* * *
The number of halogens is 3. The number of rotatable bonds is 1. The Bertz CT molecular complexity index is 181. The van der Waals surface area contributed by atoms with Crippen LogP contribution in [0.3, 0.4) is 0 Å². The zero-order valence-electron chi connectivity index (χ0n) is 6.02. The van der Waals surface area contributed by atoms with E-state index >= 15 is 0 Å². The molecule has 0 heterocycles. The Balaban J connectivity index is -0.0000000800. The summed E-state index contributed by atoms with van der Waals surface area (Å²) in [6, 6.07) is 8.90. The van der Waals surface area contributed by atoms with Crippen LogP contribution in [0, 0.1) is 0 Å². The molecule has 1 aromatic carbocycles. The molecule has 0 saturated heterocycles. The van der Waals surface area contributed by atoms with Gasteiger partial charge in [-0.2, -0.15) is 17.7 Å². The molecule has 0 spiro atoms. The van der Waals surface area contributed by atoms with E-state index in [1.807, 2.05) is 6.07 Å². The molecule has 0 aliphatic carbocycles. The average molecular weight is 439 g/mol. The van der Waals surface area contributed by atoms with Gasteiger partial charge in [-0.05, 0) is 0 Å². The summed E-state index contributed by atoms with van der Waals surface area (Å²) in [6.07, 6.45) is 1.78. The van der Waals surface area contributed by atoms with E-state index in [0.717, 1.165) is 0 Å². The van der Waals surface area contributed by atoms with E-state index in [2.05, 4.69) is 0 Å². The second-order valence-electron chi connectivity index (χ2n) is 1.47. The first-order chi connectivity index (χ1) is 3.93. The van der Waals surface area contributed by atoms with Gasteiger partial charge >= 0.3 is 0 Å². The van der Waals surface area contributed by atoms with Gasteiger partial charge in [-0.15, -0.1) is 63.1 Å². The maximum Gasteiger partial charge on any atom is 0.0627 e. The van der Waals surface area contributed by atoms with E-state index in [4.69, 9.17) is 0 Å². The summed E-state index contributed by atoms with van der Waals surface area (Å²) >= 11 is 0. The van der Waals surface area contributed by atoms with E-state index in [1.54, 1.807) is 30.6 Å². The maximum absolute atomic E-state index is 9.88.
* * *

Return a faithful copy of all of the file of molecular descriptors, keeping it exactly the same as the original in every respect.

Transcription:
The number of halogens is 3. The number of rotatable bonds is 1. The Bertz CT molecular complexity index is 181. The van der Waals surface area contributed by atoms with Crippen LogP contribution in [0.3, 0.4) is 0 Å². The zero-order valence-electron chi connectivity index (χ0n) is 6.02. The van der Waals surface area contributed by atoms with E-state index >= 15 is 0 Å². The molecule has 0 heterocycles. The Balaban J connectivity index is -0.0000000800. The summed E-state index contributed by atoms with van der Waals surface area (Å²) in [6, 6.07) is 8.90. The van der Waals surface area contributed by atoms with Crippen LogP contribution in [0, 0.1) is 0 Å². The molecule has 1 aromatic carbocycles. The molecule has 0 saturated heterocycles. The van der Waals surface area contributed by atoms with Gasteiger partial charge in [-0.2, -0.15) is 17.7 Å². The molecule has 0 spiro atoms. The van der Waals surface area contributed by atoms with E-state index in [1.807, 2.05) is 6.07 Å². The molecule has 0 aliphatic carbocycles. The average molecular weight is 439 g/mol. The van der Waals surface area contributed by atoms with Gasteiger partial charge in [-0.05, 0) is 0 Å². The summed E-state index contributed by atoms with van der Waals surface area (Å²) in [6.07, 6.45) is 1.78. The van der Waals surface area contributed by atoms with E-state index in [0.717, 1.165) is 0 Å². The van der Waals surface area contributed by atoms with E-state index in [2.05, 4.69) is 0 Å². The second-order valence-electron chi connectivity index (χ2n) is 1.47. The first-order chi connectivity index (χ1) is 3.93. The van der Waals surface area contributed by atoms with Gasteiger partial charge >= 0.3 is 0 Å². The van der Waals surface area contributed by atoms with Gasteiger partial charge in [-0.15, -0.1) is 63.1 Å². The maximum Gasteiger partial charge on any atom is 0.0627 e. The van der Waals surface area contributed by atoms with E-state index in [4.69, 9.17) is 0 Å². The summed E-state index contributed by atoms with van der Waals surface area (Å²) >= 11 is 0. The van der Waals surface area contributed by atoms with E-state index in [1.54, 1.807) is 30.6 Å². The maximum absolute atomic E-state index is 9.88.